Social Media PR: Utilizing The World’s Largest Online Focus Group

PilmerPRIn years past, social media was viewed as a means for expressing oneself and saying whatever came to mind so others could hear. Sounds like something teenagers would latch onto, right? Phrases like “social media PR” were not even considered and that was just the way things were. Today social media is used as the same babbling platform on one front but a powerful business tool on another. In fact, the fastest growing demographic segment in social media consists of those that are over thirty-five. If that blew your mind, then the fact that teenagers are actually beginning to tire from social media, namely Facebook, will knock your socks off (source). So why is it so imperative that businesses even care about what is going on in social media? For those that think social media has no place in the corporate circle, here’s why:

  1. Social media offers anyone free use of the world’s largest focus group.

One great thing about social media is that people are inclined to be perfectly honest regarding products and services while using social media. This is mostly due to the anonymity that is afforded through not being face-to-face. Sure, the feedback may sting a little, but that provides more motivation to act on improving whatever your business provides. This makes research a lot easier in some respects because so many people are so willing to offer their opinion through this avenue.

  1. Effective social media PR has been proven to boost sales.

In a recent study, 48 percent of marketers noticed an improvement in sales due to social media campaigns (source). Why is that? Because, when an organization monitors its social media, it is strategically making the changes that the consumer wants, not just arbitrarily experimenting. This, in turn, will have a positive effect on things such as SEOmedia coverage and overall online PR success. It’s like trying to hit the bull’s eye from two feet away rather than ten feet.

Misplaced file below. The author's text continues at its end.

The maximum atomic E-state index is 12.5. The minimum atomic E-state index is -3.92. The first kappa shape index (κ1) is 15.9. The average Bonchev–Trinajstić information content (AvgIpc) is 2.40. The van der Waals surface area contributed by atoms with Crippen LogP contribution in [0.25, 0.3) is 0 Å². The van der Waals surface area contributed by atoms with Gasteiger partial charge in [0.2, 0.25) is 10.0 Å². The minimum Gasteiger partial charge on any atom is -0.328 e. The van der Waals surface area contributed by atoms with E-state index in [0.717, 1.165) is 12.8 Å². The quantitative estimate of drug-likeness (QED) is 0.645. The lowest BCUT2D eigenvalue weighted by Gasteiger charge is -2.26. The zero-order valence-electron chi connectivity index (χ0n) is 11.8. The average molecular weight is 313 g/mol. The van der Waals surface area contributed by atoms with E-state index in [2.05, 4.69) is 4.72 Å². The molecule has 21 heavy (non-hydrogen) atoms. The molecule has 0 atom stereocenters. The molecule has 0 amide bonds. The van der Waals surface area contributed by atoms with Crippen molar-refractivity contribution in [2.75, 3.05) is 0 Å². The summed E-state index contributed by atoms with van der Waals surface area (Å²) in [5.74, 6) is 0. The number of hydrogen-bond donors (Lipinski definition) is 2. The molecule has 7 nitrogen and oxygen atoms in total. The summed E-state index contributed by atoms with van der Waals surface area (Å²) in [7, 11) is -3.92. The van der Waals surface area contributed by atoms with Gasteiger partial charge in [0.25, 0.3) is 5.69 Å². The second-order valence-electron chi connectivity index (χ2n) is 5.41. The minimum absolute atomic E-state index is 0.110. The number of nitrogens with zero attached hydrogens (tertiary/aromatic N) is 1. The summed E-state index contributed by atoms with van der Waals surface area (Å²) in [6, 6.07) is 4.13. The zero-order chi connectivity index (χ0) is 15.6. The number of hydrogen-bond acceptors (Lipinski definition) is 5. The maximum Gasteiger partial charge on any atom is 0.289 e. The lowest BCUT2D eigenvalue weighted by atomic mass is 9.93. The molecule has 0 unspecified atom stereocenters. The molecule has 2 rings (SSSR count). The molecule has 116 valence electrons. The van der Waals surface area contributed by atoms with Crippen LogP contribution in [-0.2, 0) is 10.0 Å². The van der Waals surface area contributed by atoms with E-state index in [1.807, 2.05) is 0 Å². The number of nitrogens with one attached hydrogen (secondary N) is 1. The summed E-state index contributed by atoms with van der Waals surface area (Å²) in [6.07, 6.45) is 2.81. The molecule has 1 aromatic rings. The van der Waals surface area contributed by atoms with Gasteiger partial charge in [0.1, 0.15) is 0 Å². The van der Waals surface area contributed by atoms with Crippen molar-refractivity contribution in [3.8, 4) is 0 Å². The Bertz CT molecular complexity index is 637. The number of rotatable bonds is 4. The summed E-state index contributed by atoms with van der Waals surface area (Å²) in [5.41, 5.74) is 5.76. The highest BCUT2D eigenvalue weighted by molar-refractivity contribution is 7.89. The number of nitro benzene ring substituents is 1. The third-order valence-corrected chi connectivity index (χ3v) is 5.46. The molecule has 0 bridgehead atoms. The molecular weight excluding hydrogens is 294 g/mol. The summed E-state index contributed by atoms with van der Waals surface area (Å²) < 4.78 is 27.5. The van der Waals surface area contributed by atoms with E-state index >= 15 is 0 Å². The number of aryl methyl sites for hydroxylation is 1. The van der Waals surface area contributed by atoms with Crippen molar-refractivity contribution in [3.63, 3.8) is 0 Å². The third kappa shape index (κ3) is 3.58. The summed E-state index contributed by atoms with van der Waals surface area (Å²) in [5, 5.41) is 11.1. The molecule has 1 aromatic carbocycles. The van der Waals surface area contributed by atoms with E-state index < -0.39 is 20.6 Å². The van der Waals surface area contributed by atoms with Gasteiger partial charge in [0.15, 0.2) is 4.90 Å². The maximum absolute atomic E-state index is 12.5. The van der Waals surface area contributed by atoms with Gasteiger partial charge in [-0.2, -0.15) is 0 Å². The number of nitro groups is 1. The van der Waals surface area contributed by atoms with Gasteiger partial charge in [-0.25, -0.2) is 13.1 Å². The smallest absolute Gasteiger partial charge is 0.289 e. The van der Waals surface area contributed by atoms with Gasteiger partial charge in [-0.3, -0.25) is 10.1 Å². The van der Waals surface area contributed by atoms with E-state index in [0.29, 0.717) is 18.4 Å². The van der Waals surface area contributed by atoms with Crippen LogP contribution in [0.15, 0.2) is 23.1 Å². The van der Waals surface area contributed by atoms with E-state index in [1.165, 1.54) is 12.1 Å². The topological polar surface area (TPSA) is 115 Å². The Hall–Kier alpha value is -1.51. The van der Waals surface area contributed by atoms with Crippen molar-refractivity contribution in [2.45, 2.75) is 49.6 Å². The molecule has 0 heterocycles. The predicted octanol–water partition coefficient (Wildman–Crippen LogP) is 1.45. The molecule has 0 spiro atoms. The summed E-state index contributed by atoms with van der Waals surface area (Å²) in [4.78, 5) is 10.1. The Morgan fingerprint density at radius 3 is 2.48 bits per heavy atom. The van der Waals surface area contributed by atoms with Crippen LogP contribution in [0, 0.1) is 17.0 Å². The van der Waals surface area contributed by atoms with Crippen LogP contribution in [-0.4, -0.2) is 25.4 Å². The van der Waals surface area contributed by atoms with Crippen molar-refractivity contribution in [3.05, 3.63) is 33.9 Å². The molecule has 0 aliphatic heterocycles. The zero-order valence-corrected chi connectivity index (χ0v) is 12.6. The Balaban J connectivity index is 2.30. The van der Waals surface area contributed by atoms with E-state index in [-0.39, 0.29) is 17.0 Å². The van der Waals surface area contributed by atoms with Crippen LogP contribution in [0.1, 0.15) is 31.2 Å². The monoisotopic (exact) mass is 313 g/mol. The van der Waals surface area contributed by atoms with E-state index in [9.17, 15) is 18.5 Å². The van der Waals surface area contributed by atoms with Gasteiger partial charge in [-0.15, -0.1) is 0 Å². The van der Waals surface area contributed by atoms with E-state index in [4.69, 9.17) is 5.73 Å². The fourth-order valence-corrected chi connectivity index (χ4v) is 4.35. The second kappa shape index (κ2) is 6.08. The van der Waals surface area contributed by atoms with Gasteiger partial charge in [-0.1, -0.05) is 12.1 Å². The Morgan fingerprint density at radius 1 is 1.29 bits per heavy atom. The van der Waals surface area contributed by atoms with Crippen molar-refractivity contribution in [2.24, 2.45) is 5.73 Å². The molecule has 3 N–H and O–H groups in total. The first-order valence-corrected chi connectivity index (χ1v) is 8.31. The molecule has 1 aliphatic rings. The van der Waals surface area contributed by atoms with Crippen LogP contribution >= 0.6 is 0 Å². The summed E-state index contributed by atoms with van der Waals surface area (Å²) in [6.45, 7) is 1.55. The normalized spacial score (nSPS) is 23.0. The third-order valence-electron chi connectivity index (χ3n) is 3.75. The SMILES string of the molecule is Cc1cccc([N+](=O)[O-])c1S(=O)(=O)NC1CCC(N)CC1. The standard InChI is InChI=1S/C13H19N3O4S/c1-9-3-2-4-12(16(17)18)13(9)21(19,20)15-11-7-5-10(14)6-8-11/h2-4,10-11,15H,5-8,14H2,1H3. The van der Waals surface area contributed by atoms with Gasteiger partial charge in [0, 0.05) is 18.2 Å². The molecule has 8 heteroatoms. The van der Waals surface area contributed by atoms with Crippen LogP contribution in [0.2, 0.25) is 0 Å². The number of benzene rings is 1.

1. More ears and less mouth is a recipe for social media PR success.

Can you imagine being at a party and just barging into a conversation without any idea of what is being talked about? It is fair to say that all parties involved would think you are inconsiderate and would likely discount anything you say from then on. The same idea applies in a business’s social media PR. Listening to the conversation is essential before you step in and offer your two cents. If you listen to what is being said in social media and make well thought-out comments, your words will likely go a greater distance with consumers.

  1. Good social media PR entails turning knowledge capacity into knowledge transfer.

Great, you listened to what is being said out there and you have a pocket full of notes. Simply being able to take information away is not enough. Much like a beautiful marble sculpture, you must use what you know to refine and smooth your messaging in such a way that those you just listened to will, in turn, listen to you. Once this is accomplished you are well on your way growing your client base and getting your name out there.

In many ways, an organization’s social media strategy is an art that takes a lot of practice to perfect (that is why there’s a whole industry formed around it). Whether you use social media daily or find using a computer to be a hair-raising, white knuckle experience, hopefully these tips shed a little light on an area that can be improved upon in your sector of business.

About the Author:

As founder of PilmerPR, John Pilmer, APR serves as a PR and marketing communications advisor for both emerging and established companies. He offers customers more than 20 years of results-driven business PR and marketing experience. John and the firm have provided PR consultation and campaigns for clients such as Mozy, Novell, AdvancedMD, Certiport, NextPage, ElectraTherm, Altiris, Avamar, EmergeCore Networks, FSLogic, INVISUS, 10x Marketing, MWI, Project Insight, REIC, Seastone, US Synthetic and Funding Universe (now Lendio), among others.

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